If you are reading this article, odds are that you are either a member of the Independent Order of Odd Fellows or you are a person with some interest in becoming a member. So, that being the case, it’s fair for me to ask you a question about the Order. So, here goes:
What are the two most important responsibilities of an Odd Fellow?
Don’t answer immediately.
Take a moment to think about it before you answer . . . .
I submit that the two most important responsibilities are the following: (1) Do your best to live your life with the principles of Odd Fellowship in mind – friendship, love and truth. The importance of this first responsibility should be plain. (2) Bring a new member into Odd Fellowship. Apparently, this second responsibility is not so obvious to most Odd Fellows.
The declining numbers of our membership should be a cause of great alarm to every true Odd Fellow. Yet, the solution is so apparent that it is almost laughable. Simply put, if every member of the Order were to bring in just one new member – we would have no membership problem at all. Just one. It’s just math. If, for example, the 4,000 members of the California Order each sponsored just one new member, then the Order would have 8,000 members. And further, if the 4,000 new members that were brought in, also in turn brought in one new member, then voila, we would have 12,000 members. You can see where this is going.
Well then, why aren’t we swimming in new members? Sadly, it’s because the vast majority of members do not do their duty: they do not sponsor even one new member to their Lodge.
Certainly, SOME members bring in new members, and a very few bring in substantial numbers of new members. But the majority don’t. Not even one new member. Either they don’t care, or they expect someone else to do it, or they are too lazy, or they don’t know how to ask a friend, co-worker or relative to consider joining IOOF. Whatever the reason, they have failed their responsibility to their Lodge and they have failed Odd Fellowship.
In truth, it’s not that hard to sponsor a new member. I, personally, have sponsored over 120 new members over the last 15 years. Surely, every member of this Order can sponsor ONE new member. Step Number One in that process is to identify a potential member – it could be your spouse or partner, it could be a close friend, it could be a relative, it could be the banker you have known for years, or your dentist or barber, or the checker that you often see at the market. Step Number Two is to ask. This is a hard step for some. So, the way to make it easier is to think through the three or four things you will tell the person about the Lodge or the Order that may be of interest to the prospective member. Planning what to say will make the job of saying it easier. After all, the person will inevitably ask you: “Well, tell me about Odd Fellows.” And you need to have a ready answer. That answer can include a bit about the history of the Order, perhaps comments on the current membership, some discussion of the advantages of owning a Lodge Hall, but most importantly the person will want to know what membership entails, what social activities the Lodge undertakes, and what the Lodge does for the betterment of the community. [Caveat: If your Lodge has no social activities and does nothing for the community, you will have precious little to talk about. Hardly anyone will want to join a Lodge which does not much more than have meetings and follow a ritual from a small red book.]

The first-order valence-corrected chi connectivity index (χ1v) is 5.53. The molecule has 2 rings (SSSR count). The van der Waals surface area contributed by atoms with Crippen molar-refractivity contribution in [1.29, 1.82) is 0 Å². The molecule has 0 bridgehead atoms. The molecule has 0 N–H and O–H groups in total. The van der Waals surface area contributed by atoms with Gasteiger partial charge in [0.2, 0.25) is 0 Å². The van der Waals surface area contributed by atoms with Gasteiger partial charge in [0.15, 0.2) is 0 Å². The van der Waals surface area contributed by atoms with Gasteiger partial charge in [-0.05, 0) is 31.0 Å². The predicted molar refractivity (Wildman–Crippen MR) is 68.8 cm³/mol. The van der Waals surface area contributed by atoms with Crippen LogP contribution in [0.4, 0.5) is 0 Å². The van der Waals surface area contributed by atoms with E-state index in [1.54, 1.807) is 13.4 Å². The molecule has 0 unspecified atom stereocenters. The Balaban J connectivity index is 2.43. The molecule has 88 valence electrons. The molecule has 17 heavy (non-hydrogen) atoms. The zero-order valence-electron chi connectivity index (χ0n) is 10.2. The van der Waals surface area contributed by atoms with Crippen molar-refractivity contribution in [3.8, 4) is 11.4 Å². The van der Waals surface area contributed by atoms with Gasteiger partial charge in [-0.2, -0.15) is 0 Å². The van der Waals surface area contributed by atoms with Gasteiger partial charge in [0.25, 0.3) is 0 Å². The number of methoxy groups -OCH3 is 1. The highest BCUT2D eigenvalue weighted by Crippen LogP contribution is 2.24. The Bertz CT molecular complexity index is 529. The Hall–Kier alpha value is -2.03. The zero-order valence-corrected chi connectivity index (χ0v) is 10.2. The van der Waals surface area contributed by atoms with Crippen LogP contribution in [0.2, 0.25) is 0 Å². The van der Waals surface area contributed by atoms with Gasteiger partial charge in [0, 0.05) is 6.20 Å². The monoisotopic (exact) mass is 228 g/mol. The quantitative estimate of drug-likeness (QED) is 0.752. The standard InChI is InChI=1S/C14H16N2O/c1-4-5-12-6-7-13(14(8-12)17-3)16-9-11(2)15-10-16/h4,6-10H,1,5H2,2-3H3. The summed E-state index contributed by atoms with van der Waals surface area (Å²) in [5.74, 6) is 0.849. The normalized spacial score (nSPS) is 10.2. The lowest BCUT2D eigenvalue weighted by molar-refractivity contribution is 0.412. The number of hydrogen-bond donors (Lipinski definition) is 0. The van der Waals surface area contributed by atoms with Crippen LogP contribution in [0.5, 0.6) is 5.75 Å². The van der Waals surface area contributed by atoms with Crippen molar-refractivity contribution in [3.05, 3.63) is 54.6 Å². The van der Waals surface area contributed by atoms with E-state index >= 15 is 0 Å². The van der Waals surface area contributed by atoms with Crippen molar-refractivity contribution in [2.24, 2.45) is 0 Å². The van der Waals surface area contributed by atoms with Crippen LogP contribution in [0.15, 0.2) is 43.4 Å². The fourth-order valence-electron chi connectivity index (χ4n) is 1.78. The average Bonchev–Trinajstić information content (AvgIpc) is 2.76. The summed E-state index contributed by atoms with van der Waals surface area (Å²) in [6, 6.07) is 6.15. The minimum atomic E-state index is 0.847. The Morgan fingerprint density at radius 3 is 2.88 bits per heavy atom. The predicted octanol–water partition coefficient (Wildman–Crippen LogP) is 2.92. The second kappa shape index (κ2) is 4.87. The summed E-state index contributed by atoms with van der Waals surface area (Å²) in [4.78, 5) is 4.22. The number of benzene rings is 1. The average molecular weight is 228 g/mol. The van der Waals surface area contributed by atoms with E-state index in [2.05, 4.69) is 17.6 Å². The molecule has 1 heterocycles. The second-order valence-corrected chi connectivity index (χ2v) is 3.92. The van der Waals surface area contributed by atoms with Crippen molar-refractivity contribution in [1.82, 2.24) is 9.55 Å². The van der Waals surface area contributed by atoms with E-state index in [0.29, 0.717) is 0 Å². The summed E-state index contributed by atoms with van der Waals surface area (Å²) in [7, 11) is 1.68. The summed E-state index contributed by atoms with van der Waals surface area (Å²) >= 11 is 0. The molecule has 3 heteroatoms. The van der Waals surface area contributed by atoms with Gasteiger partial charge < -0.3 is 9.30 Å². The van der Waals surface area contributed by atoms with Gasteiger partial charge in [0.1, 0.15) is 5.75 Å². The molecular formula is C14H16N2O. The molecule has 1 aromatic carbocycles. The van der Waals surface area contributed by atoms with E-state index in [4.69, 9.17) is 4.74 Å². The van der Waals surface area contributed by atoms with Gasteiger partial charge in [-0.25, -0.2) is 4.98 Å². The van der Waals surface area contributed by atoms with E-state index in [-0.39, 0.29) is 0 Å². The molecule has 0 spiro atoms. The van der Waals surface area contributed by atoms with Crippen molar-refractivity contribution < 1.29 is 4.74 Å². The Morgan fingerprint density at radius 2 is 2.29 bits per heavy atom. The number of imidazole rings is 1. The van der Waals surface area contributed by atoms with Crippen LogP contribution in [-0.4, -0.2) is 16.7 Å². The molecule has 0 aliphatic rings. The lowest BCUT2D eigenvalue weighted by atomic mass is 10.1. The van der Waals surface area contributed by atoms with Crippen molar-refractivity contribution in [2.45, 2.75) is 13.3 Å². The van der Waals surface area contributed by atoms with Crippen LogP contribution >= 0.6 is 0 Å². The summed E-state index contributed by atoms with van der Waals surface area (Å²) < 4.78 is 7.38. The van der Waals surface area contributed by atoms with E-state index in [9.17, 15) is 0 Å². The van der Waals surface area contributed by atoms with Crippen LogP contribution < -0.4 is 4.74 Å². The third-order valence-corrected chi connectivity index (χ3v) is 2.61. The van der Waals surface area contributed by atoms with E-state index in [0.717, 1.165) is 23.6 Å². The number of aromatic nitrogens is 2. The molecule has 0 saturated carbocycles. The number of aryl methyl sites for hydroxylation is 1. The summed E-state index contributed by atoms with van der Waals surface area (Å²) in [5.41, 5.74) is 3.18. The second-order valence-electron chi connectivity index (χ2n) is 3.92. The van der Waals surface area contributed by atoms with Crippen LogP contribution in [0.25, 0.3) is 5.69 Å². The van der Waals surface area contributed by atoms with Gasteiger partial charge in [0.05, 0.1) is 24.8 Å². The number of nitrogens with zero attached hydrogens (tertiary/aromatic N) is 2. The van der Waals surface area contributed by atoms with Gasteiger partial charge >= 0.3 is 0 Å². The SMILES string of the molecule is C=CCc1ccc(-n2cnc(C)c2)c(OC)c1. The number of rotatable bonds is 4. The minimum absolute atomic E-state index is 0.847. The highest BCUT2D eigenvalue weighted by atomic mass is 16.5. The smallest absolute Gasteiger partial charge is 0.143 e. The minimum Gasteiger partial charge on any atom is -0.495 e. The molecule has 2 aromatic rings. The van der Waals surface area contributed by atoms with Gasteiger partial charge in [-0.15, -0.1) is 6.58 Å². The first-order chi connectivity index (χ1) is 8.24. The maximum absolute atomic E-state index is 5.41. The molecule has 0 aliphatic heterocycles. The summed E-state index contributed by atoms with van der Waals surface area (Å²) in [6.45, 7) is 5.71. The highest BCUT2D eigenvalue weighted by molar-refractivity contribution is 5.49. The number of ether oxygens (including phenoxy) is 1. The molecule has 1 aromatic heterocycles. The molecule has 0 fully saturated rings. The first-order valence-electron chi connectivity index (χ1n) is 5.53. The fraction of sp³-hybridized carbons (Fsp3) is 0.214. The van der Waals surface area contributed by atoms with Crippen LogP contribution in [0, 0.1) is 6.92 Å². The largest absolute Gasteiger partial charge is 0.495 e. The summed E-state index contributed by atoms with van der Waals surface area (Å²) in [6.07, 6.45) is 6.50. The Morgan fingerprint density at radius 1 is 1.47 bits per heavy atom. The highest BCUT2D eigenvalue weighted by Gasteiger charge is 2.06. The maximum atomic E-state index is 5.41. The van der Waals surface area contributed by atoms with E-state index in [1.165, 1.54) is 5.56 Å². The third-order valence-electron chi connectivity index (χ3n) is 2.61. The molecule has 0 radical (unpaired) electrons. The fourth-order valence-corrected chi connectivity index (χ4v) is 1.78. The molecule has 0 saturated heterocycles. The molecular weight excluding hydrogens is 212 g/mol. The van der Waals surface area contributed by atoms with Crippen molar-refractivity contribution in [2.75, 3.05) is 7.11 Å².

So, here are the ultimate questions: (1) How many new members has your Lodge brought in over the past five years? (And during those past five years, how many members has the Lodge lost?) (2) Since YOU have become an Odd Fellow, how many new members have YOU brought in to your Lodge? If your answer to these questions is “none”, Brothers and Sisters, then your Lodge is in trouble, and you have not done your part to help.
The future of Odd Fellowship is in YOUR hands.
F – L – T
Past Grand Master
Jurisdiction of California